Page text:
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Pilot Injured when Plane Flips on Landing

Pilot Injured when Plane Flips on Landing



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John Hollenhorst ReportingA pilot was injured in Davis County today when his plane flipped over on landing. His landing gear apparently got into some mud next to the runway.

We don't know why the plane wandered off the pavement. Federal officials are expected to begin investigating soon, and perhaps that will give us some answers.

Pilot Injured when Plane Flips on Landing

When rescue workers arrived, the plane was upside down with the pilot pinned underneath. The propeller of the single engine plane was bent in soft dirt near the intersection of the runway and taxiway.

Rescuers used a front-end loader to lift the plane and pull the pilot out from under it. Paramedics worked on him for a while next to the plane. He was conscious and talking at least part of the time. Later they moved him to a medical helicopter.

There was no immediate explanation for why the plane apparently veered off the pavement.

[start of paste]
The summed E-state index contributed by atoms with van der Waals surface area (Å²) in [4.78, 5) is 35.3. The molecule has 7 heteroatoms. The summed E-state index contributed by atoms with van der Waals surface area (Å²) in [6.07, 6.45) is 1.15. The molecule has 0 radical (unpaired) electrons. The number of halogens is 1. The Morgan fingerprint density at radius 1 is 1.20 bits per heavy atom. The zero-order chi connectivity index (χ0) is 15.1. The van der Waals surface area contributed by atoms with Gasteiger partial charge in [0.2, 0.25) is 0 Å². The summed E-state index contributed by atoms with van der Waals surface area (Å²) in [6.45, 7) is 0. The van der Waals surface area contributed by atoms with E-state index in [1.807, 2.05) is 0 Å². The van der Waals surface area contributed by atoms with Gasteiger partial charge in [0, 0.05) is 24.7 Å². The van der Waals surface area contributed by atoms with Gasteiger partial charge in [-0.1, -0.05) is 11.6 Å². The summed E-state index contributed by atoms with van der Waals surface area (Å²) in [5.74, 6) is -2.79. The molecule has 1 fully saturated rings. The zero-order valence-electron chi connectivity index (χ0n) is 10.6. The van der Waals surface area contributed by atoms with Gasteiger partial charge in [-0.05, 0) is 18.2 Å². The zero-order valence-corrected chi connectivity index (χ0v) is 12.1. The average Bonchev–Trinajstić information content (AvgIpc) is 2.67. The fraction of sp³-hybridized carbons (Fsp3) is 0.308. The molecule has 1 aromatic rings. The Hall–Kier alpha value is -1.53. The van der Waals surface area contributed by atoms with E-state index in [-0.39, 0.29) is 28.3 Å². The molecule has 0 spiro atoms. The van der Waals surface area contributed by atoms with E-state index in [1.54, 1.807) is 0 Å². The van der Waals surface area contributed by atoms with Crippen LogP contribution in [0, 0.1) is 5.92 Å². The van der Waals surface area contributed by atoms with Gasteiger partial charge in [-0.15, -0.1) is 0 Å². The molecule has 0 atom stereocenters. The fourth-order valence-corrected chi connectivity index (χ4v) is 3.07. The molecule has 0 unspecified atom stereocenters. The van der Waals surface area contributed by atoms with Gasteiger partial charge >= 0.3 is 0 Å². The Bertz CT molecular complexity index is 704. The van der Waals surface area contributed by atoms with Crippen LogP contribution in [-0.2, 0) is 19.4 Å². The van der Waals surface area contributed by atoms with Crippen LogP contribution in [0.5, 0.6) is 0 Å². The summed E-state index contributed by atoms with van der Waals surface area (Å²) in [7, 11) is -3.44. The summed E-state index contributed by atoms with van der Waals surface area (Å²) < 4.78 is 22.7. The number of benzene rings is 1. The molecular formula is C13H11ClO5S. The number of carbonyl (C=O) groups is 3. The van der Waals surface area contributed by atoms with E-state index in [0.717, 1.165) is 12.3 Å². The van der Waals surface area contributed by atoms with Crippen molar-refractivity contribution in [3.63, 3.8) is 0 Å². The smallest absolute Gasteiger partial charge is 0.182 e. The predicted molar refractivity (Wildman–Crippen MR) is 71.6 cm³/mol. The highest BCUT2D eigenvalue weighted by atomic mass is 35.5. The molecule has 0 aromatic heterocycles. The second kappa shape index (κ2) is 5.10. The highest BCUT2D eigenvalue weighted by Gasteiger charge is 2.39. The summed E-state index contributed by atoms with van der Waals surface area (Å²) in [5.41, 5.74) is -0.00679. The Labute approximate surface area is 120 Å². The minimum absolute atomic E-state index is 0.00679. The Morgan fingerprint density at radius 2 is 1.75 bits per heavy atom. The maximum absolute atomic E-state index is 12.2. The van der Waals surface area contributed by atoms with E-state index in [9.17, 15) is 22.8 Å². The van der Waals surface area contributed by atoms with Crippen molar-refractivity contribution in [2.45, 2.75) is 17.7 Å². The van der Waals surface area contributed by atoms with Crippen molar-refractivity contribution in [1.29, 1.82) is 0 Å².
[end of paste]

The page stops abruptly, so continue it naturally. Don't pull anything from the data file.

Deputy Chief Jim Rampton of the South Davis Metro Fire Agency said, "It was going in for a landing, did touch down, and then got into some really thick mud and flipped over."

So far the man has not been identified. He was conscious, so we can be hopeful he doesn't have major injuries.

According to a theory making the rounds at Sky Park, the plane's parking brake may have been unintentionally set. On landing, the locked-up wheels didn't spin. The plane became unstable, veered sharply and hit the dirt. That's just a rumor, though. There is no official confirmation on that.

This is the latest in a string of unlucky weekends for small-plane pilots. Beginning with the crash at Lake Powell February 25 that nearly killed Olympic wrestler Rulon Gardner, all but one weekend since has featured a plane crash or mishap in Utah. There doesn't seem to be any connection except a statistical one.

Light airplanes crashes do seem to be more common on weekends. In the most recent years we could find data for, 1997 and 1998, Saturdays and Sundays were significantly higher in plane crashes.

Perhaps it's because nonprofessional pilots get out and fly more on weekends, and our spring-like weather probably encouraged that lately.

Statistically though, plane crashes have been declining in recent years. It's statistically safer than driving. And in case you wondered, yes, there are more car crashes on weekends, too.

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